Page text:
Chinese telecoms giant Huawei is well prepared to cope with U.S. restrictions, but the escalation of the trade war could have severe consequences for U.S. enterprises, according to an expert from the Liechtenstein Foundation for State Governance.
The Bureau of Industry and Security (BIS) of the U.S. Department of Commerce last week put Huawei and its affiliates on an “Entity List”, restricting the sale or transfer of U.S. technologies to Huawei.
The company’s chipset subsidiary HiSilicon responded on Friday, saying it will use independently developed back-up chips to cope with the ban.
Ren Zhengfei, founder and president of Huawei Technologies, said on Tuesday that the U.S. ban will not affect Huawei’s high-end products such as 5G technology, and expressed confidence that Huawei’s pioneering achievements in the 5G field will not be surpassed within the next two or three years.
In an interview with China Global Television Network (CGTN) on Monday, Daniel Levin, a member of the board of the Liechtenstein Foundation for State Governance, cited the example of fellow Chinese telecoms company ZTE and believes Huawei will be able to overcome the issue.
“Huawei is far better prepared for this than let’s say ZTE was with it being placed on the entity list last year before President Trump reversed that, mainly because as a result of that it has done two things. First of all, it has increased its development of its in-house chip-making capacity with HiSilicon, and secondly, because it has massively stockpiled chips and components in anticipation of this kind of a move. So I believe it’s better suited and it certainly wouldn’t be the type of death penalty it would’ve been for ZTE,” Levin said.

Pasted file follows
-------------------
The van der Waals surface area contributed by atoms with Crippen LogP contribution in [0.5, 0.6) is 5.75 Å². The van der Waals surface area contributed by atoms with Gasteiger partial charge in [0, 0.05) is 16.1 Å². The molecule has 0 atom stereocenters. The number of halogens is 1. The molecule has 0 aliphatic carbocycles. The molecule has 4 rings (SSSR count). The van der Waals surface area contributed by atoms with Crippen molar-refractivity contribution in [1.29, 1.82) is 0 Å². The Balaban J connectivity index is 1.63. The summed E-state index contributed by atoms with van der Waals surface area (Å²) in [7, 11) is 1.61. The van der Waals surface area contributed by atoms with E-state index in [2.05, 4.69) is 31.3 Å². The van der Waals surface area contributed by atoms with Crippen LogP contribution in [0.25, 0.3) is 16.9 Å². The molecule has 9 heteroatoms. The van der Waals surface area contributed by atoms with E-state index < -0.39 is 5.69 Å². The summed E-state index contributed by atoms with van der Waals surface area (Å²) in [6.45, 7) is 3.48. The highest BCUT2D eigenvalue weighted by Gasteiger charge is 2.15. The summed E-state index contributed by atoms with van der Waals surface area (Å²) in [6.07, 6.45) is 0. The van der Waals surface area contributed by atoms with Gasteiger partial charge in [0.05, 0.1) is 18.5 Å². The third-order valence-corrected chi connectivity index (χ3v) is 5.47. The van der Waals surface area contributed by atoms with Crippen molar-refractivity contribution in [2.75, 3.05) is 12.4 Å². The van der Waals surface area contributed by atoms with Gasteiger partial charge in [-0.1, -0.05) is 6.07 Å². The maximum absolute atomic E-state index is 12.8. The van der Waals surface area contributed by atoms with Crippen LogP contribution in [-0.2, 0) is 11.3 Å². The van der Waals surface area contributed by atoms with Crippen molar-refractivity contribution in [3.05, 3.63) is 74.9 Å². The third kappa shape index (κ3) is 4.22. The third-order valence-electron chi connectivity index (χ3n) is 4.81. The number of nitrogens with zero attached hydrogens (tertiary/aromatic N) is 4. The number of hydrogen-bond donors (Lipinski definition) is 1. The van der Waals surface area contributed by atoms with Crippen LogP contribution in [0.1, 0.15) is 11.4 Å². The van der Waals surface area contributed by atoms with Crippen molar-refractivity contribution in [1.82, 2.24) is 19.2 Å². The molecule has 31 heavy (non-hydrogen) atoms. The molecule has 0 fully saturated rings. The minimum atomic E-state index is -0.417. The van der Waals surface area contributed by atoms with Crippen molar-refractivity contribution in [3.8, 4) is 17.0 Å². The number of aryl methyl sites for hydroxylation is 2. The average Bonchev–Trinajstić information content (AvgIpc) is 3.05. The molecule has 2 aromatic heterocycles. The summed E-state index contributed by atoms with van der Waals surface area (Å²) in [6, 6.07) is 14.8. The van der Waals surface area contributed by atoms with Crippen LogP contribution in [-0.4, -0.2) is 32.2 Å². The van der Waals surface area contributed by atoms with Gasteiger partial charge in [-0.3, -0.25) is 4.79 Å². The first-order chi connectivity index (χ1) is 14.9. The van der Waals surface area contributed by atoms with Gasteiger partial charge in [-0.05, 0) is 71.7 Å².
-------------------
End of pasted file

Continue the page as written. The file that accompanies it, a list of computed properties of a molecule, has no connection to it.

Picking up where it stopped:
Ren said that Huawei does not intend to exclude U.S. micro-chips, but stressed the company has back-up components in case of a supply shortage, and stated China has been stepping up efforts in developing its own chip industry.
In the five-year period from 2013 to 2017, the compound growth rate of China’s chip industry was 21 percent, five times faster than the global average, with Chinese chips managing to secure a significant slice of the global market share. The country’s mobile intelligent terminal chips accounted for over 20 percent of world sales, while Chinese TV core chips accounted for roughly 30 percent.
Huawei said in a statement last week that the U.S. export control decision is in no one’s interest and will in fact cause significant economic harm to the American companies with which Huawei does business.
Levin said that such an escalation of the trade war between the U.S. and China will only serve to hit U.S. consumers as well as manufacturers.
“Today the trade between China and the U.S. is two billion dollars a day, so the effect that we are seeing here is astronomical, and like all types of conflicts, this sounds very sweet and appeals to nationalists and domestically, until the first victims come home. And in this case, this is also going to hit U.S. consumers who of course pay for tariffs in the forms of essentially what are taxes and it’s going to hit U.S. manufacturers too,” he said.
Huawei typically buys more than 11 billion U.S. dollars’ worth of goods and services from U.S. companies each year, with over one-third of Huawei’s core suppliers in 2018 being U.S. companies.